In late September, Egypt’s Electoral Commission announced that the country will hold presidential elections in mid-December of this year. On Monday, October 3, incumbent President Abdel Fattah el-Sisi announced that he would run for a third term. A constitutional referendum in 2019 changed presidential term lengths from four years to six years, and handed Sisi a clean slate, permitting him to run for two additional terms under the new arrangement. Sisi could be in power until 2034.
Sisi took power in 2013 through a popular military takeover that deposed Egypt’s first democratically elected president, Mohammed Morsi. Since then, his regime has cracked down on dissent, with tens of thousands of his political opponents (like Alaa Abd el-Fattah) jailed. Economically, Sisi handed the levers of the economy to his comrades in the junta, ballooning the country’s public debt by building scores of grandiose, white elephant projects. For ordinary people, the price of basic commodities has soared as economic restructuring by the IMF looms.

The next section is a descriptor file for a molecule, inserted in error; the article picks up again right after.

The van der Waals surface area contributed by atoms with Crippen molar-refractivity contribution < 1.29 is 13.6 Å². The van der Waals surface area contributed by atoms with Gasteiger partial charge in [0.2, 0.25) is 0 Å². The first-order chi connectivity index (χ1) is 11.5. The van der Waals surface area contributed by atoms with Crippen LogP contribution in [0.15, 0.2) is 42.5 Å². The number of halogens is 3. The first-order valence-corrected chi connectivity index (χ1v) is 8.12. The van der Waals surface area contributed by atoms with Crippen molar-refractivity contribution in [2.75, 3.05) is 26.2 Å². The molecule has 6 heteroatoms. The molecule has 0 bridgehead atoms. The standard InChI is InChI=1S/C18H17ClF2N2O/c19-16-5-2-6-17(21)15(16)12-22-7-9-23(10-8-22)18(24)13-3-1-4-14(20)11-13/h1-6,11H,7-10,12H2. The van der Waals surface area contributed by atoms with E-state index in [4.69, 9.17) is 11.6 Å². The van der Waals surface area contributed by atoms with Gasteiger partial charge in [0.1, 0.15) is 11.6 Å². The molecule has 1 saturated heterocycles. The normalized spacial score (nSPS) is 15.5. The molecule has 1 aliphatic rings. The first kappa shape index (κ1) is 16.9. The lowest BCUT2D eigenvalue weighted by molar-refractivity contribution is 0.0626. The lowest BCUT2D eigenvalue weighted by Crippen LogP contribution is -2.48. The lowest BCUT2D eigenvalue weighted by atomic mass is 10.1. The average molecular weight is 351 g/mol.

The election in December is expected to be a foregone conclusion in favor of Sisi. In early October when he announced his candidacy, Sisi addressed the dire economic situation by exclaiming, “By God almighty, if the price of the nation’s progressing and prospering is that it doesn’t eat and drink as others do, then we won’t eat and drink.” This angered Egyptians and in some parts of the country (like Marsa Matrouh), spontaneous protests broke out.
Is Egypt on the verge of another uprising? What space is there for dissidents, both on the street and on the ballot box? Do Sisi’s challengers—like Ahmed Tantawi—have any chance of rallying opposition against him? Joining us on the podcast to discuss all this is Hossam el-Hamalawy, an Egyptian journalist and scholar-activist, currently based in Germany. Hossam has written for various outlets, including the Guardian, New York Times, Jacobin, Middle East Eye, New Arab, Al-Jazeer, and others. He also maintains a regular newsletter on Egyptian politics on Substack.